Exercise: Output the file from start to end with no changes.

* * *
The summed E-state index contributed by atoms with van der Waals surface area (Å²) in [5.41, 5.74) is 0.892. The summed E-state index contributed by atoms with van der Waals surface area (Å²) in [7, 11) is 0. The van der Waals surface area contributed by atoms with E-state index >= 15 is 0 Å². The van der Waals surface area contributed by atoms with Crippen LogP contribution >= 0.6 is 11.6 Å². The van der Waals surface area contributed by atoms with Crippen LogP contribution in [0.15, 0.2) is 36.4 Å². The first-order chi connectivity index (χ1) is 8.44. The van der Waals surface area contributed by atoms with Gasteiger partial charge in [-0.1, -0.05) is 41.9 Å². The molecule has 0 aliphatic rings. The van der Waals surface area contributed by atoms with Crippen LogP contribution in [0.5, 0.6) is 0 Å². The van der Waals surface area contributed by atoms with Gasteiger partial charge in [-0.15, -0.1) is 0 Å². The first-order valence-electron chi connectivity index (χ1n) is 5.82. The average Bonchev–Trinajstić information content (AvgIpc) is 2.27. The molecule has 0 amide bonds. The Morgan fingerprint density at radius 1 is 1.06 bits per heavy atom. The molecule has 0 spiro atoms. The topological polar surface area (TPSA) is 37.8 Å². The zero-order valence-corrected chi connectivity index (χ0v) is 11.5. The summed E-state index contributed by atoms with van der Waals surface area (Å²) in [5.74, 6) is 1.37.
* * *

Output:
The summed E-state index contributed by atoms with van der Waals surface area (Å²) in [5.41, 5.74) is 0.892. The summed E-state index contributed by atoms with van der Waals surface area (Å²) in [7, 11) is 0. The van der Waals surface area contributed by atoms with E-state index >= 15 is 0 Å². The van der Waals surface area contributed by atoms with Crippen LogP contribution >= 0.6 is 11.6 Å². The van der Waals surface area contributed by atoms with Crippen LogP contribution in [0.15, 0.2) is 36.4 Å². The first-order chi connectivity index (χ1) is 8.44. The van der Waals surface area contributed by atoms with Gasteiger partial charge in [-0.1, -0.05) is 41.9 Å². The molecule has 0 aliphatic rings. The van der Waals surface area contributed by atoms with Crippen LogP contribution in [0.5, 0.6) is 0 Å². The van der Waals surface area contributed by atoms with Gasteiger partial charge in [-0.15, -0.1) is 0 Å². The first-order valence-electron chi connectivity index (χ1n) is 5.82. The average Bonchev–Trinajstić information content (AvgIpc) is 2.27. The molecule has 0 amide bonds. The Morgan fingerprint density at radius 1 is 1.06 bits per heavy atom. The molecule has 0 spiro atoms. The topological polar surface area (TPSA) is 37.8 Å². The zero-order valence-corrected chi connectivity index (χ0v) is 11.5. The summed E-state index contributed by atoms with van der Waals surface area (Å²) in [5.74, 6) is 1.37.